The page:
Milrem Robotics demonstrates THeMIS UGV to Italian Army
This week, Milrem Robotics demonstrated its autonomous THeMIS UGV to the Italian Army. The company also launched a new program to assess and analyze the implementation of intelligent systems into the army’s doctrine.
Milrem Robotics successfully presented its THeMIS UGV enhanced with Milrem’s Intelligent Functions Integration Kit (MIFIK) during the robotics and autonomous systems (RAS) capability spotlight. Capable of being integrated onto other unmanned vehicles providing the same capabilities, MIFIK features autonomous functions such as waypoint navigation and follow me.
Along with the live demonstration, Milrem Robotics also launched its Intelligent Systems Implementation Analysis and Assessment (IS-IA²) program, which is designed to help armed forces implement intelligent systems into their capabilities.
IS-IA² is made up of three steps: analyzing the requirements of the armed forces, implementing the tailor-made RAS solution with the integration of provided and/or customized technologies for the armed forces by the local industry, and evaluating the outcome.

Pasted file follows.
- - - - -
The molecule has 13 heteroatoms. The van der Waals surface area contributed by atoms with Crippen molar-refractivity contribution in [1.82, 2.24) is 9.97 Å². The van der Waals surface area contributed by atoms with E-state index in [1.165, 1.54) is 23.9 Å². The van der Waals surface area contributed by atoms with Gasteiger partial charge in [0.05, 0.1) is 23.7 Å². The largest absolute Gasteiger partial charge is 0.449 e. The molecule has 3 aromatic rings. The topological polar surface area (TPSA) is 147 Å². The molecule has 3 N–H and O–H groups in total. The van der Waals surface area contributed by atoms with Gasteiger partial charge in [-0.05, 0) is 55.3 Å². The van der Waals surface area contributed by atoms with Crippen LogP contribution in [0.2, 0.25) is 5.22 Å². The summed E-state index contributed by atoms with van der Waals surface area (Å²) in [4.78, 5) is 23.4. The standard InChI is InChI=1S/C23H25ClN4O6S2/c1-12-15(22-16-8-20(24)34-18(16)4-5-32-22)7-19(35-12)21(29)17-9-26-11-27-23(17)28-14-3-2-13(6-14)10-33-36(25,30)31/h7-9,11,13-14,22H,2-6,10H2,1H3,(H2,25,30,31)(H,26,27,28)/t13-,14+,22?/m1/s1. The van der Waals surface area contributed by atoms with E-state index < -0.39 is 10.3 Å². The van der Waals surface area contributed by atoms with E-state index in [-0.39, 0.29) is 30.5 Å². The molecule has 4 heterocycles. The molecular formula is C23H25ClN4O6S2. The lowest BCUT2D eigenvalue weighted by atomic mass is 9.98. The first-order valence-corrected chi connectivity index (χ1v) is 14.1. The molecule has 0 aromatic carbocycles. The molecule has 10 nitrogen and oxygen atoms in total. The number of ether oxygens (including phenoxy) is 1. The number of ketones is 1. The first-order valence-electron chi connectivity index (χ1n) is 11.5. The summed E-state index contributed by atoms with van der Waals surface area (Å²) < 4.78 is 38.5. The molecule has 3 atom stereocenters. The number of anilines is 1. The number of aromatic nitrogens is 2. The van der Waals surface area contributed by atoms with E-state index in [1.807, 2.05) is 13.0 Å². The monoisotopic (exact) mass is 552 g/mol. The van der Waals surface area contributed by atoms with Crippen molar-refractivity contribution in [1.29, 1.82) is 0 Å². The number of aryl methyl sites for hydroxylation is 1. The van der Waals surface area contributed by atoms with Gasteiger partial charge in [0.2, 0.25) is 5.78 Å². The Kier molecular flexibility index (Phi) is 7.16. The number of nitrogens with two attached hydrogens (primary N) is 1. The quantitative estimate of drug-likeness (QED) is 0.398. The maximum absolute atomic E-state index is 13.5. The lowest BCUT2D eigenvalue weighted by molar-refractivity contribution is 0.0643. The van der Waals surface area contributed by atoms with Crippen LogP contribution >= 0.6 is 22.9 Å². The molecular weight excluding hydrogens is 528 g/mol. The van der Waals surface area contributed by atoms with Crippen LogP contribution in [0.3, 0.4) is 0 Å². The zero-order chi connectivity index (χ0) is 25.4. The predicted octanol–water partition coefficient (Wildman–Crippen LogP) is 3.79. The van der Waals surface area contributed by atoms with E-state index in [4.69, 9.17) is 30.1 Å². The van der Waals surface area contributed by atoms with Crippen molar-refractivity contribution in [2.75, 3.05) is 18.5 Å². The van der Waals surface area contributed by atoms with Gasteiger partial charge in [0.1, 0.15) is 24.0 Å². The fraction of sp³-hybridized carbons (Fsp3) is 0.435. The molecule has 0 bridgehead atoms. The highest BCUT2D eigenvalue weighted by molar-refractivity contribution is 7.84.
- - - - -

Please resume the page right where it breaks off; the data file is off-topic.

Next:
“IS-IA² provides armed forces support from initial planning to full implementation and post implementation analyses of intelligent and robotic systems with (NATO standard) concept development and experimentation methodologies. This enables customers to get support and solutions for any step in the process,” explains Cpt (ret) Jüri Pajuste, the Defence Research and Development Director of the company.
“With years of experience in RAS experimentations and related system integration Milrem Robotics is in a great position to be a technology partner and kick-start an innovative robotics and autonomous systems evaluation program to create or enhance new military capabilities.”
Milrem Robotics recently delivered four THeMIS UGVs to the Royal Netherlands army, which increased its THeMIS fleet to six units. The THeMIS has been delivered to nine countries, seven of which are NATO members, including France, Norway, the UK, and US.
Drones being used to predict volcanic eruptions